Jones tells re­called Cipri­ani to leave his din­ner suit at home

Eng­land coach pre­par­ing for con­di­tions at Ja­pan 2019 by turn­ing up heat on hu­mid­i­fier in train­ing

Sunday Independent (Ireland) - Sport - - RUGBY - PAUL REES

THE heat is on Ed­die Jones, af­ter three suc­ces­sive de­feats in the Six Na­tions ended his long hon­ey­moon, and it will be turned on his Eng­land squad when they pre­pare for next month’s three-Test tour of South Africa with a ma­chine hu­mid­i­fy­ing the in­door train­ing fa­cil­ity at their base in Bagshot.

The head coach has next year’s World Cup in mind more than the al­ti­tude for their first two matches against the Spring­boks, in Jo­han­nes­burg and Bloem­fontein. He wants his play­ers to be pre­pared for po­ten­tially hot, hu­mid con­di­tions in Ja­pan and the ma­chine will be given an air­ing be­fore this year’s au­tumn se­ries and the 2019 Six Na­tions.

“Our train­ing cen­tre will be­come a heat and hu­mid­ity en­vi­ron­ment,” says Jones, who coached Ja­pan from 2012-15. “Some play­ers will strug­gle and it will have a detri­men­tal ef­fect on how they play rugby. There are ways you can over­come that and this is one. It is im­por­tant to do it now be­cause it en­ables us to find ways to help them cope in the World Cup.

“The tem­per­a­ture in the train­ing fa­cil­ity will reach 30 de­grees with 75 per cent hu­mid­ity. You could have eight weeks in Ja­pan at that tem­per­a­ture. It be­comes a dif­fer­ent game, like play­ing in a thun­der­storm. The ball be­comes slip­pery, and we want to get the play­ers used to those con­di­tions, be­cause we do not have the lux­ury of play­ing in Ja­pan be­fore­hand.”

Jones will be with­out a core of ex­pe­ri­enced play­ers in South Africa. Some, in­clud­ing Dy­lan Hart­ley, Court­ney Lawes, An­thony Wat­son and Ge­orge Kruis, are in­jured; oth­ers, such as Dan Cole, James Haskell and Danny Care, have been “rested”, and it is in those who have been omit­ted that the di­rec­tion Jones is tak­ing to Ja­pan may be tracked. Would Mike Brown and Chris Rob­shaw have a sum­mer off but for in­juries to Wat­son and Sam Underhill?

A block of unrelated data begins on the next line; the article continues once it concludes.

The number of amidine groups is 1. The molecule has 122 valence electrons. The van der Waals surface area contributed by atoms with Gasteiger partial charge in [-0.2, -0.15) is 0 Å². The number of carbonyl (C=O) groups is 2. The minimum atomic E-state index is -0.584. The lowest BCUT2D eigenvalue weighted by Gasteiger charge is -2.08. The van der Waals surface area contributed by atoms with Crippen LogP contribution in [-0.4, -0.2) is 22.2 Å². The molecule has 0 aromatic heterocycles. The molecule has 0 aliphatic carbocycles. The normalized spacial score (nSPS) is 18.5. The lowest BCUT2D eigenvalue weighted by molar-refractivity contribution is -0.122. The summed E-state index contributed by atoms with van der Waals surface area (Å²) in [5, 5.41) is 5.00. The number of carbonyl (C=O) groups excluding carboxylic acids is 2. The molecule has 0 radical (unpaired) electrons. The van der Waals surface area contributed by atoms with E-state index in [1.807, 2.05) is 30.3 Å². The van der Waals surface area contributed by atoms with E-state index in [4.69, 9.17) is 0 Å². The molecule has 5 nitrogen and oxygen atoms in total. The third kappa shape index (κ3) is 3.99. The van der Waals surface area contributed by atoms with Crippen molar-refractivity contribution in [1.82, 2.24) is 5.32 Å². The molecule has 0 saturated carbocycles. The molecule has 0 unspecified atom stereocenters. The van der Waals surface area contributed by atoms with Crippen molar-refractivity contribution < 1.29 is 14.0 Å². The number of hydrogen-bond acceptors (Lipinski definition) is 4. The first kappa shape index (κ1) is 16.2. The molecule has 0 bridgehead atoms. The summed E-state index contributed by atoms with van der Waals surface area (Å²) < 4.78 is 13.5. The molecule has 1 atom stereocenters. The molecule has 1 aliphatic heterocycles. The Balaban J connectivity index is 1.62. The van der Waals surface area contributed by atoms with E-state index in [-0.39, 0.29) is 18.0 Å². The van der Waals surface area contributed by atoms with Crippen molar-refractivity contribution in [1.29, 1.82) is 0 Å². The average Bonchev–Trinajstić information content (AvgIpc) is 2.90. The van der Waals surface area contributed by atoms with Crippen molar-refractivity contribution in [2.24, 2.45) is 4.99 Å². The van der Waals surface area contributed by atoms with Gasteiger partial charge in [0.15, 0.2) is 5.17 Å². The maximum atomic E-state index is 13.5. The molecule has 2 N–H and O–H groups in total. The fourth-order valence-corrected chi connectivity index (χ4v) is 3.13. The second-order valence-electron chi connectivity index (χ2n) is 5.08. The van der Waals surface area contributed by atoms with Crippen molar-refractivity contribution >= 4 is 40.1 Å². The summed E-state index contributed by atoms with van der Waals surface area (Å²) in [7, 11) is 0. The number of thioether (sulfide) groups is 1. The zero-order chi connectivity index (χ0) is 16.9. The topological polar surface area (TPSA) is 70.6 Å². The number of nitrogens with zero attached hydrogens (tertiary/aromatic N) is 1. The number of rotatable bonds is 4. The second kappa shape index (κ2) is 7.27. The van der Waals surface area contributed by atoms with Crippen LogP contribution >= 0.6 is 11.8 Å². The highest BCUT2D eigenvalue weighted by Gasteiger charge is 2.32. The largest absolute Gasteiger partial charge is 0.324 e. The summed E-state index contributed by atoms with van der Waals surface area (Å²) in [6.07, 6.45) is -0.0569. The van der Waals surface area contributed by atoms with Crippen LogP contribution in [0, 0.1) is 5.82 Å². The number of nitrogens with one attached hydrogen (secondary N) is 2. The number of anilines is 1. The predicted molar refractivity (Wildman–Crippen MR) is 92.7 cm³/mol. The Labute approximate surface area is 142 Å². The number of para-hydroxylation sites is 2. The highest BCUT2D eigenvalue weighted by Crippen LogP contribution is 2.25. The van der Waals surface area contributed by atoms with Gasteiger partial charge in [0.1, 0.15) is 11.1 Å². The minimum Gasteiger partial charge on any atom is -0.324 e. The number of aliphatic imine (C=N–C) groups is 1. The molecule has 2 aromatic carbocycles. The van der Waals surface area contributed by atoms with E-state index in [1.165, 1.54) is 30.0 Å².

In the Six Na­tions Eng­land were the least ef­fec­tive team at the break­down , strug­gling to re­cy­cle ball quickly and slow down the op­po­si­tion. They lacked dy­namism and were largely nar­row and one-paced. But both the tour squad and the group as­sem­bled to train in Brighton next week for the May 27 match against the Bar­bar­ians at Twick­en­ham have an em­pha­sis on mo­bil­ity as well as power.

“The game is only go­ing to get faster and more ath­letic,” says Jones. “All the law in­ter­pre­ta­tions are geared to the ball be­ing faster: New Zealand drive the laws and they are ob­sessed with quick ruck ball. It is go­ing to hap­pen and we need to im­prove there. We have to change not skill-sets but be­hav­iour.”

South Africa have re­acted to three stag­nant years af­ter the last World Cup by ap­point­ing Rassie Eras­mus and align­ing their Su­per Rugby fran­chises with the Boks. Jones notes the dif­fer­ence that would make but when asked whether he would be lob­by­ing for the break­down in the Pre­mier­ship to bet­ter re­flect in­ter­na­tional rugby and the Cham­pi­ons Cup, a greater con­test for pos­ses­sion that would en­cour­age clubs to groom and play spe­cial­ist open­side flankers, his re­ply shows he is re­signed to non­in­ter­fer­ence. “I can’t con­trol that,” he an­swers. “How can I have an in­flu­ence? I do not own any club. We don’t con­trol the ref­er­ees, the clubs do.”

So Jones must plough on with­out the syn­chro­ni­sa­tion most of his ri­vals en­joy. “You need spe­cial­ist sev­ens: that role has be­come even more im­por­tant as the game has changed,” he says.

The front- and sec­ond-row choices for South Africa high­light the need to play with sus­tained pace, and Jones has called up Dan Rob­son and Danny Cipri­ani, who are adept at get­ting the ball wide quickly.

Jones says he knows 70 per cent of the squad he will take to Ja­pan and is look­ing for the other 30 per cent. Jones is tak­ing 18-year-old Sale play­maker Cameron Red­path to South Africa even though he has not made an ap­pear­ance in the Pre­mier­ship this sea­son. Five of the seven in­side backs, ex­clud­ing the scrum-halves, are out-halves, with Henry Slade, who has started in that po­si­tion for Exeter, and Ben Te’o the ex­cep­tions, as Jones strives for quick ball.

Coaches reg­u­larly come up with wheezes such as con­trap­tions that turn the air hot and hu­mid, but it is play­ers who will win the World Cup.

“We want some­one to come through who will give us some­thing dif­fer­ent,” says Jones. He wants his play­ers to be in­stinc­tive, start­ing with out-half Ge­orge Ford, who now has Cipri­ani to push him.

“Cer­tain teams want the 10 to play as part of the sys­tem and that takes away his in­stinc­tive­ness. Our job is to open that up for him. We want to see what Danny can add. He played the game east-west [run­ning lat­er­ally] but now he is more north-south so he is worth hav­ing a look at.

“Just tell him to leave his din­ner suit at home; you can’t play rugby in that.”

‘We have to change not skill-sets but be­hav­iour’

Danny Cipri­ani is back in the Eng­land frame due to his more di­rect play, ac­cord­ing to Ed­die Jones

Newspapers in English

Newspapers from Ireland

© PressReader. All rights reserved.